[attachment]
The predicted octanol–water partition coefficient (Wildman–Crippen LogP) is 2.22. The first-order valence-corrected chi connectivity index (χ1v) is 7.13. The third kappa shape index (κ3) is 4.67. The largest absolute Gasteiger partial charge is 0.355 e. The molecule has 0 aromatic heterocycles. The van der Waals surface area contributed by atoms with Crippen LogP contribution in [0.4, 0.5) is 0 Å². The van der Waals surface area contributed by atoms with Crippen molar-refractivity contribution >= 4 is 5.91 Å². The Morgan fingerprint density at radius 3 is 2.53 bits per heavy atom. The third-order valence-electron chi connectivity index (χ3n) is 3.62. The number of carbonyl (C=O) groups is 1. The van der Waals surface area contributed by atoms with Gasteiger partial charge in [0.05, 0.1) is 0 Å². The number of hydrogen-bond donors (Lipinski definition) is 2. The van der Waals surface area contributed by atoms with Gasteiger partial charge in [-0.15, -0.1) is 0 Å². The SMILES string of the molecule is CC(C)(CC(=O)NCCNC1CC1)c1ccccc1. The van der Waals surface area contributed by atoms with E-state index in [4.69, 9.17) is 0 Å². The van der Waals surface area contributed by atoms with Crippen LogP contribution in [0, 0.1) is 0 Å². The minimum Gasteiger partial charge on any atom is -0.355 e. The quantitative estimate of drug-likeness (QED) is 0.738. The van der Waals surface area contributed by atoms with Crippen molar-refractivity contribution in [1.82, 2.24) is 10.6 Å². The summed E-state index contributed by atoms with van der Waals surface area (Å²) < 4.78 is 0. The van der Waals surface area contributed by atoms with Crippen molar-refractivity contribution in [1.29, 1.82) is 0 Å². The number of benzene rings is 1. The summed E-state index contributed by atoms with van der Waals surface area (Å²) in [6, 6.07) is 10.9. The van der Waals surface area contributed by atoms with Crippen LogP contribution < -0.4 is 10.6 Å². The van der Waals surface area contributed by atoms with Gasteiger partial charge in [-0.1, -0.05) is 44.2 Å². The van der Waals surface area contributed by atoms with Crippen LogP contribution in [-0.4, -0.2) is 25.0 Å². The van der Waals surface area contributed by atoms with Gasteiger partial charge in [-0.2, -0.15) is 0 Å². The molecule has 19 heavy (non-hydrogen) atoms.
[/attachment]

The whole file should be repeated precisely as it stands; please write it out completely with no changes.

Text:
The predicted octanol–water partition coefficient (Wildman–Crippen LogP) is 2.22. The first-order valence-corrected chi connectivity index (χ1v) is 7.13. The third kappa shape index (κ3) is 4.67. The largest absolute Gasteiger partial charge is 0.355 e. The molecule has 0 aromatic heterocycles. The van der Waals surface area contributed by atoms with Crippen LogP contribution in [0.4, 0.5) is 0 Å². The van der Waals surface area contributed by atoms with Crippen molar-refractivity contribution >= 4 is 5.91 Å². The Morgan fingerprint density at radius 3 is 2.53 bits per heavy atom. The third-order valence-electron chi connectivity index (χ3n) is 3.62. The number of carbonyl (C=O) groups is 1. The van der Waals surface area contributed by atoms with Gasteiger partial charge in [0.05, 0.1) is 0 Å². The number of hydrogen-bond donors (Lipinski definition) is 2. The van der Waals surface area contributed by atoms with Gasteiger partial charge in [-0.15, -0.1) is 0 Å². The SMILES string of the molecule is CC(C)(CC(=O)NCCNC1CC1)c1ccccc1. The van der Waals surface area contributed by atoms with E-state index in [4.69, 9.17) is 0 Å². The van der Waals surface area contributed by atoms with Crippen LogP contribution in [0, 0.1) is 0 Å². The minimum Gasteiger partial charge on any atom is -0.355 e. The quantitative estimate of drug-likeness (QED) is 0.738. The van der Waals surface area contributed by atoms with Crippen molar-refractivity contribution in [1.82, 2.24) is 10.6 Å². The summed E-state index contributed by atoms with van der Waals surface area (Å²) < 4.78 is 0. The van der Waals surface area contributed by atoms with Crippen molar-refractivity contribution in [1.29, 1.82) is 0 Å². The number of benzene rings is 1. The summed E-state index contributed by atoms with van der Waals surface area (Å²) in [6, 6.07) is 10.9. The van der Waals surface area contributed by atoms with Crippen LogP contribution < -0.4 is 10.6 Å². The van der Waals surface area contributed by atoms with Gasteiger partial charge in [-0.1, -0.05) is 44.2 Å². The van der Waals surface area contributed by atoms with Crippen LogP contribution in [-0.4, -0.2) is 25.0 Å². The van der Waals surface area contributed by atoms with Gasteiger partial charge in [-0.2, -0.15) is 0 Å². The molecule has 19 heavy (non-hydrogen) atoms.